Three years ago, Joe Hadzicki of Revolution Enterprises and son Tyler (both from San Diego) started designing their perfect trike. Seven constantly-evolving designs and at least two prototypes later, and the ONDA Cycle is finally ready for launch. If you want to be dull and boring, this rather odd-looking, recumbent-like three-wheeler can be steered using the handlebars ... but if you really want to have some fun, the rear swivel wheels can be unlocked and controlled with a handle at the back for spins, drifting and tight, precision turns.

The ONDA team says that the creation of this dream machine started with a few basic requirements – a seat, pedals, handlebars, and wheels – and a blank sheet of paper.

"We wanted the ONDA to be extremely agile so we used caster wheels, like you'd find on a grocery cart, for the back two wheels," Tyler Hadzicki told Gizmag. "The real break-through was attaching a handle to one of the swivel wheels so that it could be controlled independently of the front wheel. Moving the handle precisely moves the back half of the bike. Push hard enough and you'll go into a spin."

The steering mechanism was patented in September 2011, and followed a year later with another broader patent that's an extension of the first. When the rear wheels are locked in forward position, the ONDA trike is steered like any other three-wheeler – with the obvious exception of the thoroughly entertaining, if somewhat unpredictable RipRider 360 from Razor – by turning the front wheel using the anodized aluminum handlebars. Releasing the wheel lock on the left gives the rider control of both back swivel wheels using the handle to the right.

ONDA's angular frame is made from powder-coated steel tubing for strength and durability. A custom leatherette seat between the back wheels sits about five inches (12 cm) off the ground for low center of gravity and stability, and there's a 16-inch (40.6 cm) aluminum rim with a heavy-tread rubber tire to the front. The trike can be adjusted to accommodate rider heights from 4.5 to 6.4 ft (1.37 - 1.95 m), though the designers recommend a user weight not exceeding 180 pounds (81.6 kg).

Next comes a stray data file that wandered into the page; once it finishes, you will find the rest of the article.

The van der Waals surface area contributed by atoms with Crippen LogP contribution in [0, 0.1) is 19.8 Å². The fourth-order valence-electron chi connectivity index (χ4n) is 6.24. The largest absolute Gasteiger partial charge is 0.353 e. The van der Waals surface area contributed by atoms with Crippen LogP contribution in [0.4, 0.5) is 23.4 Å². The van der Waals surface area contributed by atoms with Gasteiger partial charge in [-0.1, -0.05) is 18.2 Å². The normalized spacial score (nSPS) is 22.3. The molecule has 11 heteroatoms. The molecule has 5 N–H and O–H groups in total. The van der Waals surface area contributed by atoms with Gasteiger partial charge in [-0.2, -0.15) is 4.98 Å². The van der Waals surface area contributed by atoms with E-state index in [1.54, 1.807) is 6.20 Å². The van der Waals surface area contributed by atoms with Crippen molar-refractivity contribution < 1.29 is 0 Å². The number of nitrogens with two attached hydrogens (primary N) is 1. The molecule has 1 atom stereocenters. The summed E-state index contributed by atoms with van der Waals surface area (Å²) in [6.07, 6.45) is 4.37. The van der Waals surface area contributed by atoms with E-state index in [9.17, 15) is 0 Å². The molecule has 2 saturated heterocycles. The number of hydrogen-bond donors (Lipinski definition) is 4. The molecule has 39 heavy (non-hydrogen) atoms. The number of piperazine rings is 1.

"The forks, the main tube, the seat section, the rear wheel handle, the actual seat, and the rear wheel tube are all bent/crafted in-house," Hadzicki said. "Everything else – the handle bars, wheels, tires, pedals, and cranks – are all average components with unimpressive names. Bike manufacturers usually spend an exorbitant amount of time listing their components because it is the only way to separate their bikes from the thousands of other bikes available. The ONDA isn't about components, but about the unique design and unparalleled performance."

Out front, there's a 3:1 gearing ratio and freewheel hub that's said to offer a top speed of about 20 mph (32 km/h), depending on the rider. A coaster brake can be brought into play by pedaling backwards.

The ONDA Cycle has undergone over a thousand hours of road testing to make sure it's safe to use.

"The steer tube failure tests and others that are performed on bikes are really irrelevant to our design because our trike doesn't experience the same forces that normal bikes do," said Hadzicki. "The ONDA is unique in its design and is incomparable to bikes. Most of the weight is centered on the two rear wheels, basically eliminating most of the strain on the angular joints. The main force on the front of the cycle is a coupled force between the handle bars and the pedals, hence the heavy duty motorcycle style steering tube design."

The ONDA team has launched the 35-lb (15.8-kg) trick trike on Kickstarter in a bid to increase production. A pledge of US$350 or more will snag either a black, white, red or blue model (if the funding goal is reached), with expected delivery slated for July. The funding campaign closes on March 28.

Hadzicki told us that even if the campaign target isn't reached, the team will continue to build ONDA Cycles in limited numbers, while searching for distribution partners capable of broadening the sales field.